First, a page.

What Columbus Sees

America was an idea long before it was a country…

The idea was beautifully simple: life, liberty and freedom. A place where a person could be left alone to do their own thing as long as it didn’t harm others. Private property ownership. Free enterprise. Small and non-invasive government. Self-sufficiency of the population. Gold would be the only money allowed by law. Governments would be answerable to the people so to keep any would-be dictators in check.

If Columbus and the founding fathers could see what has become of their dream, I wonder what they’d think.

Anyway, moving on from my Columbus Day salute, let’s weigh up what’s been happening…

The Dow closed to a new recovery high on Friday, but the Transport index has yet to confirm with a new high of its own (we need both to be sure the rally will continue).

We’re now into October and earnings reports are due out. October could well be an ‘up’ month with earnings reports being released that could reveal some positive ‘surprises’. Remember, the market reacts to a company’s results based on what was expected; they may be bad, but as long as they’re better than expected, that’s a reason to buy in their book. Meanwhile, Main St. certainly doesn’t feel like this is a recovery.

Besides that, I feel this is very much a traders market and anyone who is playing with their 401k needs to have the bulk of that on the sidelines in cash and gold. Only ‘fun money’ should be remaining in this game; there could easily be more upside, but it’s getting limited now and the downside risk is just too great.

With gold hitting a record high this week of $1,061 an ounce, my continual hammering on the table about the inflation/deflation debate being THE most critical outcome that will affect YOU, has been brought into the spotlight.

Fortunes will be made or lost by getting this right, no in betweens and nobody is unaffected. Well done for ensuring you get quality information on this rather than just sticking your head in the sand like everyone else…

It’s essentially all about how governments, particularly the US government, will fund their way out of their borrowing mess. Words like ‘deficit’ are deliberately used to make your eyes glaze over and go back to sleep, but it’s nothing more than borrowing and balancing a checkbook much like any individual has to do.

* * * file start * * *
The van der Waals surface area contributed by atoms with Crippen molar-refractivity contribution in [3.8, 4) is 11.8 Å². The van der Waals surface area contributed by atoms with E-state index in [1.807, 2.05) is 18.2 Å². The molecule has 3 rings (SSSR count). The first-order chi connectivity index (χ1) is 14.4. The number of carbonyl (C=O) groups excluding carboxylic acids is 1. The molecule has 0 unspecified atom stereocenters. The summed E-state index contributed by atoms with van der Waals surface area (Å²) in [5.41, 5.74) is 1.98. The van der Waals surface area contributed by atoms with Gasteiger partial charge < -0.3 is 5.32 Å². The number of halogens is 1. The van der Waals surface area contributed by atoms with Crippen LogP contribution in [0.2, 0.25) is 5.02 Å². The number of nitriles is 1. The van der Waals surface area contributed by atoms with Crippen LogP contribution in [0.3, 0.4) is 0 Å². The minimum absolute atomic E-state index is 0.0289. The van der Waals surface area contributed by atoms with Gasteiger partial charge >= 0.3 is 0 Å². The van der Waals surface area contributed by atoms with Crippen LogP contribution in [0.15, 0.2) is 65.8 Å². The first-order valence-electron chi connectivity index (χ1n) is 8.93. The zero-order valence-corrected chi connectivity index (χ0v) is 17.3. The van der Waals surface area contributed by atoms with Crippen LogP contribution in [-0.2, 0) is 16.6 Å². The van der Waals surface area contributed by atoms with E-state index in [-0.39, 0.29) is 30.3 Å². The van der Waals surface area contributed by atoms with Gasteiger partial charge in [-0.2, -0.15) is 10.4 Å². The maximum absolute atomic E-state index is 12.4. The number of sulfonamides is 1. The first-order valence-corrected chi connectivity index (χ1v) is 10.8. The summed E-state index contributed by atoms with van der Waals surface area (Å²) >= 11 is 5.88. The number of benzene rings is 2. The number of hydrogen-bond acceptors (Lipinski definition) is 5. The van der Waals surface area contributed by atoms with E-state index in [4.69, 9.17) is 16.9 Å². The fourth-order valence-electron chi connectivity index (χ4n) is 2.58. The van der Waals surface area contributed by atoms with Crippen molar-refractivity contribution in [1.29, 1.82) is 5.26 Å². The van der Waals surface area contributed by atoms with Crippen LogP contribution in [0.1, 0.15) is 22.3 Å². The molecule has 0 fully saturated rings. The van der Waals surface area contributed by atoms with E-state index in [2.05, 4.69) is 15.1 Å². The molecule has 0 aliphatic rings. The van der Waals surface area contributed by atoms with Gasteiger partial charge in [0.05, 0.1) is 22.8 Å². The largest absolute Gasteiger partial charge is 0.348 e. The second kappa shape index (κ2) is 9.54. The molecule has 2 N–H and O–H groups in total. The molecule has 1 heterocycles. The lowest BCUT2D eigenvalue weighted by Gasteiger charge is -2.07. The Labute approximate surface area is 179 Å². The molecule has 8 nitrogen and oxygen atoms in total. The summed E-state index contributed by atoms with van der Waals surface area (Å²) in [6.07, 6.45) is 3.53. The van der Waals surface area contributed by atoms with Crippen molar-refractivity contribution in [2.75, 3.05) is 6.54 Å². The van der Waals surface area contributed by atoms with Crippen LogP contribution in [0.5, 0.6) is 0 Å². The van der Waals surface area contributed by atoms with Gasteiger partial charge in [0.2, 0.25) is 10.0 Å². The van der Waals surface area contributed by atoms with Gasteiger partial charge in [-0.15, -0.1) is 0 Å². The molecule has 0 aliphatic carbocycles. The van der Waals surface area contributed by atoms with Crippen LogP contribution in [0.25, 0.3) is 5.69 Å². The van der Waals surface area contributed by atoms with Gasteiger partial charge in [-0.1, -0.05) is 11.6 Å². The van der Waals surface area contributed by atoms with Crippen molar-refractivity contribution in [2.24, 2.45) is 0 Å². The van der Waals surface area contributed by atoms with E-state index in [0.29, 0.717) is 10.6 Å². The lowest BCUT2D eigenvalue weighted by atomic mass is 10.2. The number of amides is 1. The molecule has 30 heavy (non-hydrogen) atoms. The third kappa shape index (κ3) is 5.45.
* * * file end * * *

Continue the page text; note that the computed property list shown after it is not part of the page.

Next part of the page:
It’s considered normal for governments to be in deficit and so it’s tolerated. But does this have to be the case? Norway isn’t in deficit. Debt is the reason for this boom and bust cycle we’re constantly subjected to, not capitalism.

I now hear the word ‘trillion’ banded around when discussing government deficit as if it was nothing. If you counted to a trillion at a rate of one number per second, it would take you over 33,000 years to do so. If you stacked a pile of a trillion dollar bills up, it would go to the moon and back and then some.

That’s the first thing.

Second, government money is not government-created money. This money has been ‘donated’ by the American people (taxes), it has been loaned by kind strangers (Treasury bonds) and more alarmingly, it has been created out of thin air by the Federal Reserve (quantitative easing/printing money).

And these 3 avenues are the only ones available for getting out of debt and each of them will make you poorer unless you defend against them!

Which one(s) will our leaders take…?

1) Taxation.

No doubt, taxes will raise. They have to. And don’t think it will be just for rich people and corporations. They’re now proposing a national sales tax- hmmm, I wonder how that will help the recession?? But if they want to get a second term, they are very restricted in what they can do here. Taxes don’t get votes.

2) Borrowing from strangers.